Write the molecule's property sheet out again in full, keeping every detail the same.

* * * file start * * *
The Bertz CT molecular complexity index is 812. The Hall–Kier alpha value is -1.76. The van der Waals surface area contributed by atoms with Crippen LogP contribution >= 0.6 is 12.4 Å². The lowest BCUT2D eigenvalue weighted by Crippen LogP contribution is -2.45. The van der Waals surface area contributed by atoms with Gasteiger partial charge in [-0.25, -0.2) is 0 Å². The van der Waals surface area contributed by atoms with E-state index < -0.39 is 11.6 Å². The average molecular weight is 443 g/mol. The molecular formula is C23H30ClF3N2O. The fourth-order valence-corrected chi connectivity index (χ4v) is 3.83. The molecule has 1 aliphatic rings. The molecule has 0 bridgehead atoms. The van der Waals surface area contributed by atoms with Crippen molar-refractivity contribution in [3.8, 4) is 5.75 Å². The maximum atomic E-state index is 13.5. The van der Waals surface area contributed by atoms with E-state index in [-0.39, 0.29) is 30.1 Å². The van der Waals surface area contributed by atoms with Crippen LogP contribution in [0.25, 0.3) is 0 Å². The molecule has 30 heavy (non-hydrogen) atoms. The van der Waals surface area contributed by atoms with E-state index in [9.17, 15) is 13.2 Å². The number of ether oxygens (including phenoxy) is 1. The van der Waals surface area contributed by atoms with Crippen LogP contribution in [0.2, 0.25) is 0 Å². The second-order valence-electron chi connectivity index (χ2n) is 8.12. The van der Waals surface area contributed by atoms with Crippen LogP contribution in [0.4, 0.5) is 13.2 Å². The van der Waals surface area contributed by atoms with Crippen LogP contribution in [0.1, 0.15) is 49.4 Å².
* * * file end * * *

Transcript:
The Bertz CT molecular complexity index is 812. The Hall–Kier alpha value is -1.76. The van der Waals surface area contributed by atoms with Crippen LogP contribution >= 0.6 is 12.4 Å². The lowest BCUT2D eigenvalue weighted by Crippen LogP contribution is -2.45. The van der Waals surface area contributed by atoms with Gasteiger partial charge in [-0.25, -0.2) is 0 Å². The van der Waals surface area contributed by atoms with E-state index < -0.39 is 11.6 Å². The average molecular weight is 443 g/mol. The molecular formula is C23H30ClF3N2O. The fourth-order valence-corrected chi connectivity index (χ4v) is 3.83. The molecule has 1 aliphatic rings. The molecule has 0 bridgehead atoms. The van der Waals surface area contributed by atoms with Crippen molar-refractivity contribution in [3.8, 4) is 5.75 Å². The maximum atomic E-state index is 13.5. The van der Waals surface area contributed by atoms with E-state index in [-0.39, 0.29) is 30.1 Å². The van der Waals surface area contributed by atoms with Crippen LogP contribution in [0.25, 0.3) is 0 Å². The molecule has 30 heavy (non-hydrogen) atoms. The van der Waals surface area contributed by atoms with E-state index in [9.17, 15) is 13.2 Å². The number of ether oxygens (including phenoxy) is 1. The van der Waals surface area contributed by atoms with Crippen LogP contribution in [0.2, 0.25) is 0 Å². The second-order valence-electron chi connectivity index (χ2n) is 8.12. The van der Waals surface area contributed by atoms with Crippen LogP contribution in [0.4, 0.5) is 13.2 Å². The van der Waals surface area contributed by atoms with Crippen LogP contribution in [0.1, 0.15) is 49.4 Å².